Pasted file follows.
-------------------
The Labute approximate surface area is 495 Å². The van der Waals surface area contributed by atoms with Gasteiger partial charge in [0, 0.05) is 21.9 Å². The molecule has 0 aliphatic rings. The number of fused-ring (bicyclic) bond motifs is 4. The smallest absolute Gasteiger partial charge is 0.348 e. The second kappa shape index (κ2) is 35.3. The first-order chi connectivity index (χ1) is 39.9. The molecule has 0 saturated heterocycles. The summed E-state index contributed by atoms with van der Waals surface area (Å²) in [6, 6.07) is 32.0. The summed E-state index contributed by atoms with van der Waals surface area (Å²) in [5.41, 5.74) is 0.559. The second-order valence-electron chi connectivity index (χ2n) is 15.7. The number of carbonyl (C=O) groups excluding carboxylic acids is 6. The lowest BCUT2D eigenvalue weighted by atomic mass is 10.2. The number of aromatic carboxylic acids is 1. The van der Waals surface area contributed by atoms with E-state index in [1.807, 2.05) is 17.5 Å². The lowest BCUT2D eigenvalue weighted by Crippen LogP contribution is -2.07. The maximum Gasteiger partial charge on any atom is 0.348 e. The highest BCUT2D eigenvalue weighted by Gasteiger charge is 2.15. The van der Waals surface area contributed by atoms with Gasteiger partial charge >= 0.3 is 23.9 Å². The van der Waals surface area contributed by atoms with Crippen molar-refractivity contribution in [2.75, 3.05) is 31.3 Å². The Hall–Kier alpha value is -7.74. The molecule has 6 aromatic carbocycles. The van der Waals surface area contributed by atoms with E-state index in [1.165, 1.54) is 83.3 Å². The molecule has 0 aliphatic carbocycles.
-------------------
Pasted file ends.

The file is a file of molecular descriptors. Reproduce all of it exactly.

The Labute approximate surface area is 495 Å². The van der Waals surface area contributed by atoms with Gasteiger partial charge in [0, 0.05) is 21.9 Å². The molecule has 0 aliphatic rings. The number of fused-ring (bicyclic) bond motifs is 4. The smallest absolute Gasteiger partial charge is 0.348 e. The second kappa shape index (κ2) is 35.3. The first-order chi connectivity index (χ1) is 39.9. The molecule has 0 saturated heterocycles. The summed E-state index contributed by atoms with van der Waals surface area (Å²) in [6, 6.07) is 32.0. The summed E-state index contributed by atoms with van der Waals surface area (Å²) in [5.41, 5.74) is 0.559. The second-order valence-electron chi connectivity index (χ2n) is 15.7. The number of carbonyl (C=O) groups excluding carboxylic acids is 6. The lowest BCUT2D eigenvalue weighted by atomic mass is 10.2. The number of aromatic carboxylic acids is 1. The van der Waals surface area contributed by atoms with E-state index in [1.807, 2.05) is 17.5 Å². The lowest BCUT2D eigenvalue weighted by Crippen LogP contribution is -2.07. The maximum Gasteiger partial charge on any atom is 0.348 e. The highest BCUT2D eigenvalue weighted by Gasteiger charge is 2.15. The van der Waals surface area contributed by atoms with Gasteiger partial charge >= 0.3 is 23.9 Å². The van der Waals surface area contributed by atoms with Crippen molar-refractivity contribution in [2.75, 3.05) is 31.3 Å². The Hall–Kier alpha value is -7.74. The molecule has 6 aromatic carbocycles. The van der Waals surface area contributed by atoms with E-state index in [1.165, 1.54) is 83.3 Å². The molecule has 0 aliphatic carbocycles.